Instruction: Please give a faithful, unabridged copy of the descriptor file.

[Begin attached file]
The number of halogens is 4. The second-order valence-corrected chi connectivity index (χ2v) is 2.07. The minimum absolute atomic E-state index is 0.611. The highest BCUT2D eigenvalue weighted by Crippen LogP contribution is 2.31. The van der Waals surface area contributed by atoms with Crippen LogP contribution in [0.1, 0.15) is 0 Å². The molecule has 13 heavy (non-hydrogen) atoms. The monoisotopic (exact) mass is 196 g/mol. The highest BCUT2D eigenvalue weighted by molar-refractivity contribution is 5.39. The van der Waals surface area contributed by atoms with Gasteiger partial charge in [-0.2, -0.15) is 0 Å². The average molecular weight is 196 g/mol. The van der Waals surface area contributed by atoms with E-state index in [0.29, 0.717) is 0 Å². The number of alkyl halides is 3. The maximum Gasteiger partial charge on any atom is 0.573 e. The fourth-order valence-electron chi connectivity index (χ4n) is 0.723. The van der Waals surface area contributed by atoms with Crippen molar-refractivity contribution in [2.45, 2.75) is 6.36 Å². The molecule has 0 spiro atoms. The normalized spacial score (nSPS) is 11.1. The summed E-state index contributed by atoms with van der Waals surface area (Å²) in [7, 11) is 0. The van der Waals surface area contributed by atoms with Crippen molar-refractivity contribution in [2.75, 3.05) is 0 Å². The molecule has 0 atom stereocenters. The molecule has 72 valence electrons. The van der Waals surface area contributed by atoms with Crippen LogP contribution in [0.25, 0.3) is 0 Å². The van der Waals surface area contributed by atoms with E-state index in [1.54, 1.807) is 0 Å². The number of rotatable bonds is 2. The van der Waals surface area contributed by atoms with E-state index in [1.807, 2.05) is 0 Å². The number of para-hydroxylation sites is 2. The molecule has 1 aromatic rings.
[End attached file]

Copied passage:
The number of halogens is 4. The second-order valence-corrected chi connectivity index (χ2v) is 2.07. The minimum absolute atomic E-state index is 0.611. The highest BCUT2D eigenvalue weighted by Crippen LogP contribution is 2.31. The van der Waals surface area contributed by atoms with Crippen LogP contribution in [0.1, 0.15) is 0 Å². The molecule has 13 heavy (non-hydrogen) atoms. The monoisotopic (exact) mass is 196 g/mol. The highest BCUT2D eigenvalue weighted by molar-refractivity contribution is 5.39. The van der Waals surface area contributed by atoms with Gasteiger partial charge in [-0.2, -0.15) is 0 Å². The average molecular weight is 196 g/mol. The van der Waals surface area contributed by atoms with E-state index in [0.29, 0.717) is 0 Å². The number of alkyl halides is 3. The maximum Gasteiger partial charge on any atom is 0.573 e. The fourth-order valence-electron chi connectivity index (χ4n) is 0.723. The van der Waals surface area contributed by atoms with Crippen molar-refractivity contribution in [2.45, 2.75) is 6.36 Å². The molecule has 0 spiro atoms. The normalized spacial score (nSPS) is 11.1. The summed E-state index contributed by atoms with van der Waals surface area (Å²) in [7, 11) is 0. The van der Waals surface area contributed by atoms with Crippen molar-refractivity contribution in [2.75, 3.05) is 0 Å². The molecule has 0 atom stereocenters. The molecule has 72 valence electrons. The van der Waals surface area contributed by atoms with Crippen LogP contribution in [0.25, 0.3) is 0 Å². The van der Waals surface area contributed by atoms with E-state index in [1.54, 1.807) is 0 Å². The number of rotatable bonds is 2. The van der Waals surface area contributed by atoms with E-state index in [1.807, 2.05) is 0 Å². The number of para-hydroxylation sites is 2. The molecule has 1 aromatic rings.